MOSCOWÂ – Russian President Vladimir Putin and his favored successor Dmitry Medvedev could take turns to run Russia for another quarter of a century, a senior Kremlin ally said in an interview published on Monday.
Sergei Mironov, a Kremlin loyalist and the speaker of the Russian parliament’s upper house, said Putin could become president again after a Medvedev term, serve two terms himself and then hand over once more to Medvedev.
Neither Putin nor Medvedev have indicated they plan to be in government so far in the future, but the fact Mironov is floating the idea suggests Russia’s ruling elite feels firmly entrenched in power and expects to remain there for many years.
“I will gaze a long way into the future,” the Moskovsky Komsomolets newspaper quoted Mironov as saying. “There could be a variety of scenarios. Vladimir Vladimirovich (Putin) could come back in 2012 (as president).”
“I think that by that time we will increase the head of state’s term to five or seven years. If it is seven years and Vladimir Putin is elected to two consecutive terms, he will run the country for 14 years, that is from 2012 to 2026.”
“And in 2026, it could be that Dmitry Anatolyevich (Medvedev) will once again return to the post of president,” Mironov said. If Medvedev serves a single seven-year term from 2026, he would be in office until 2033.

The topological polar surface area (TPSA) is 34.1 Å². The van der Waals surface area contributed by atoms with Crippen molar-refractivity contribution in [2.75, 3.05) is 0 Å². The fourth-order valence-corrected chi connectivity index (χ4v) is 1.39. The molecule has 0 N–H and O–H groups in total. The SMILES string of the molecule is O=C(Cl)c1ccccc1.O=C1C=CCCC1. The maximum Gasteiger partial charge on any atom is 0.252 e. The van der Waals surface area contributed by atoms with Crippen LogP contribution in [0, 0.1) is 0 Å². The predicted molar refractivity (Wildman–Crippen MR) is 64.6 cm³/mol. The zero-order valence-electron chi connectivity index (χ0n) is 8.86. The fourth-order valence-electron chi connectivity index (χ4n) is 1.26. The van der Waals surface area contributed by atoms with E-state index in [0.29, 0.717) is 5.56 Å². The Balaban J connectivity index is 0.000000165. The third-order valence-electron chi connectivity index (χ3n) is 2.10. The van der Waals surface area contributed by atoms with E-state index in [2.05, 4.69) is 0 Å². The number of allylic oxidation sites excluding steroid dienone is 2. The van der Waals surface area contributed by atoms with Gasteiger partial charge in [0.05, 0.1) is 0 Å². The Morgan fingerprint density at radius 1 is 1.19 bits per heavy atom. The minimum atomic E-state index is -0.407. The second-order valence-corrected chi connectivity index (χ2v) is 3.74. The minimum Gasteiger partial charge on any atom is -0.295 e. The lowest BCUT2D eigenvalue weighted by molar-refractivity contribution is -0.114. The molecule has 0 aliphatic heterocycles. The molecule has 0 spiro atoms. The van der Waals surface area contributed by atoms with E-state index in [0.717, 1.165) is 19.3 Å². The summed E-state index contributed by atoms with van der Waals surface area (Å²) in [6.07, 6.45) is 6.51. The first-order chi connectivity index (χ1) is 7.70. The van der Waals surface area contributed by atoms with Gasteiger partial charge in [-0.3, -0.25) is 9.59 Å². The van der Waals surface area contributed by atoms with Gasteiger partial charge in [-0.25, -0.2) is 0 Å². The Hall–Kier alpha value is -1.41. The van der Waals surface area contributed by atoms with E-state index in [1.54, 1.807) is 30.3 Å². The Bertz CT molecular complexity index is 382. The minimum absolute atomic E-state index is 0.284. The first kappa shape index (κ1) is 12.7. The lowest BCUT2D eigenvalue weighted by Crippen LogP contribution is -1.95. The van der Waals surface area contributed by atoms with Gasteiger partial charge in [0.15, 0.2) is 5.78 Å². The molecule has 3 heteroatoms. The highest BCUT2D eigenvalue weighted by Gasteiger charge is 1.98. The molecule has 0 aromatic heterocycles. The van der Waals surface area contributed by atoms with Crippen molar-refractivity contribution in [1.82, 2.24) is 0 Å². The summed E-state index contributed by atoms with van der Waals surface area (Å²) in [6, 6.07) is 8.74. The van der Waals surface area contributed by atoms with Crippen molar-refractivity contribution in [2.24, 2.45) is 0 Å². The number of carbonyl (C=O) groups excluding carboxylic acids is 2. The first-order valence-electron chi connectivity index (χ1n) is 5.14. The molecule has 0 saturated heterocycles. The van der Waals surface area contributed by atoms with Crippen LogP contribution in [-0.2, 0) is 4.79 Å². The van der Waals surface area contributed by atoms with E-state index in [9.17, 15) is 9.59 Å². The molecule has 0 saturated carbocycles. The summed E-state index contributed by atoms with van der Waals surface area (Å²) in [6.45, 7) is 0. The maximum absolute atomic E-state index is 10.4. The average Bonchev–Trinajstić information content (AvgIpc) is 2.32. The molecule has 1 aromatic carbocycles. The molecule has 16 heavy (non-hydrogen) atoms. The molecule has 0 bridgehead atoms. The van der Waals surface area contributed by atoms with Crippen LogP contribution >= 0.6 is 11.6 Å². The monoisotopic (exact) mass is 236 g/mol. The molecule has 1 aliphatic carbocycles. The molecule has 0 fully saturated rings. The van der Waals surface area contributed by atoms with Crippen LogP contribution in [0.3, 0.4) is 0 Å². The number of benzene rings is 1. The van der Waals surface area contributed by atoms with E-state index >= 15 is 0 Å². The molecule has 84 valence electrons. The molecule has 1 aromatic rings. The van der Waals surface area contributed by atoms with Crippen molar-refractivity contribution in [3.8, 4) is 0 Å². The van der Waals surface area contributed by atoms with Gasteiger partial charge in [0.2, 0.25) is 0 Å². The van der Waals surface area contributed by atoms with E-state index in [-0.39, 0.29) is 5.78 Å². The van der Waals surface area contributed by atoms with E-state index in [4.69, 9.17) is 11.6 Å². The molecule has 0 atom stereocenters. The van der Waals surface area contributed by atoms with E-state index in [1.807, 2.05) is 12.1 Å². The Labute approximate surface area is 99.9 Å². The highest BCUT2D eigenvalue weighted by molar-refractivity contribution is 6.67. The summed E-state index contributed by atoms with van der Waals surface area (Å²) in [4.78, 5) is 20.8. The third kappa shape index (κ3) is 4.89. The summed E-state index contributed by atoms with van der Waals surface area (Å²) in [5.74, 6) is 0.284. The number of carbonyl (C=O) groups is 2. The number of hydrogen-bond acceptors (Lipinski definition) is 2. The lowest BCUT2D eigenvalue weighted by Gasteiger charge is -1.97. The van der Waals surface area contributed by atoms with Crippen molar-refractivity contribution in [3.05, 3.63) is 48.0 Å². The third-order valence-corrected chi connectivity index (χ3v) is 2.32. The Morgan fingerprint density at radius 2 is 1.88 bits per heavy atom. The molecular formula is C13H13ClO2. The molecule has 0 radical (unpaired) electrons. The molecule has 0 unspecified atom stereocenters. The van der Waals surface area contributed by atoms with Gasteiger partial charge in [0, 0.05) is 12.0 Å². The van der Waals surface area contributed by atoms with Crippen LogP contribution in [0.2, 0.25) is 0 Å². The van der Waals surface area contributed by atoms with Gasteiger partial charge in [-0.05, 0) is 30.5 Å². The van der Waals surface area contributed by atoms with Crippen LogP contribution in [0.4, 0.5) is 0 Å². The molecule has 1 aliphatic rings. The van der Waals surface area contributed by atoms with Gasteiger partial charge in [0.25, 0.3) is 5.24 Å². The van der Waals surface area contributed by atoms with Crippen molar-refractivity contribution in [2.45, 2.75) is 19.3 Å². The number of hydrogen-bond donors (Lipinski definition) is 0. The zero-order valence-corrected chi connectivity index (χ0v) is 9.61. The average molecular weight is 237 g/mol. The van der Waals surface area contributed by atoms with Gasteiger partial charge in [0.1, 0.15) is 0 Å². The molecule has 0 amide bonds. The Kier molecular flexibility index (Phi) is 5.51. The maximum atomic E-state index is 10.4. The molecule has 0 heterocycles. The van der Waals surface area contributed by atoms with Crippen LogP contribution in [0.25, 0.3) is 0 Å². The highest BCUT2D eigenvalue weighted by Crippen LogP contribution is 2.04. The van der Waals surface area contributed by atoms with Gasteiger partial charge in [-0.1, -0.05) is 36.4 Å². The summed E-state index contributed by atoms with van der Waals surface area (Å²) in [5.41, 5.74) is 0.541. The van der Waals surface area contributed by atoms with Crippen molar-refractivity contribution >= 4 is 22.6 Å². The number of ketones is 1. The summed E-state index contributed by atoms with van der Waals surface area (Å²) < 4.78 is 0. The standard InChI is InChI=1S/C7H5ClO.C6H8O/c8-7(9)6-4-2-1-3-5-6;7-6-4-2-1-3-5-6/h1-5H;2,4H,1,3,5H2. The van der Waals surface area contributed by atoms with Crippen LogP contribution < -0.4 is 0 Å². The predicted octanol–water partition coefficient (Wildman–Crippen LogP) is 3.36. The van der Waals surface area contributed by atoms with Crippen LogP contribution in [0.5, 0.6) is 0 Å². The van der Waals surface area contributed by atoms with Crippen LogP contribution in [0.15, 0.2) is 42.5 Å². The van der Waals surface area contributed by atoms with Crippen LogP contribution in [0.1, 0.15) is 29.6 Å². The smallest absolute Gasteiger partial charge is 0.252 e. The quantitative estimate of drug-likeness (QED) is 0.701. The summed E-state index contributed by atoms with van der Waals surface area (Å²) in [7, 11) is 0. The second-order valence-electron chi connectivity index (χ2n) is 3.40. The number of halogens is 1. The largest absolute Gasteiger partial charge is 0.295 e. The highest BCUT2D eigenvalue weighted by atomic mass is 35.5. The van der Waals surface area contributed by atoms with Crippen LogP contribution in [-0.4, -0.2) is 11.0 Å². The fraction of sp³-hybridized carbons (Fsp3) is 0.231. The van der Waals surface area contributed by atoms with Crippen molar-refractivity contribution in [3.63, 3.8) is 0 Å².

Russia’s constitution bars a president from serving more than two consecutive terms in office but there is no limit on returning to the job after a break.
Putin, 55, is to step down at the end of his second term in May. He has backed Medvedev, a 42-year-old first deputy prime minister who has worked alongside him since the 1990s, to win a presidential election set for March 2.
Most commentators say a Medvedev victory is a foregone conclusion. The endorsement from the popular Putin is expected to win over voters, and Medvedev’s opponents in the election are trailing far behind in the opinion polls.
Putin has said he is ready to serve as prime minister in a Medvedev administration and that he does not rule out returning to the presidency in 2012.
The Kremlin’s strength is based largely on a booming economy fuelled by high prices for Russia’s main exports, oil and gas. In an indication of the Putin team’s confidence in its own longevity, the government is drafting a strategy for social and economic development up to 2020.
The Kremlin’s critics say it has entrenched power by rigging elections and using its control of the bureaucracy and the biggest media outlets to sideline its opponents.
Some analysts and opposition politicians say the ruling elite could lose its grip on power half way into the next presidential term if, as many observers predict, the economy stops delivering the rising spending power voters expect.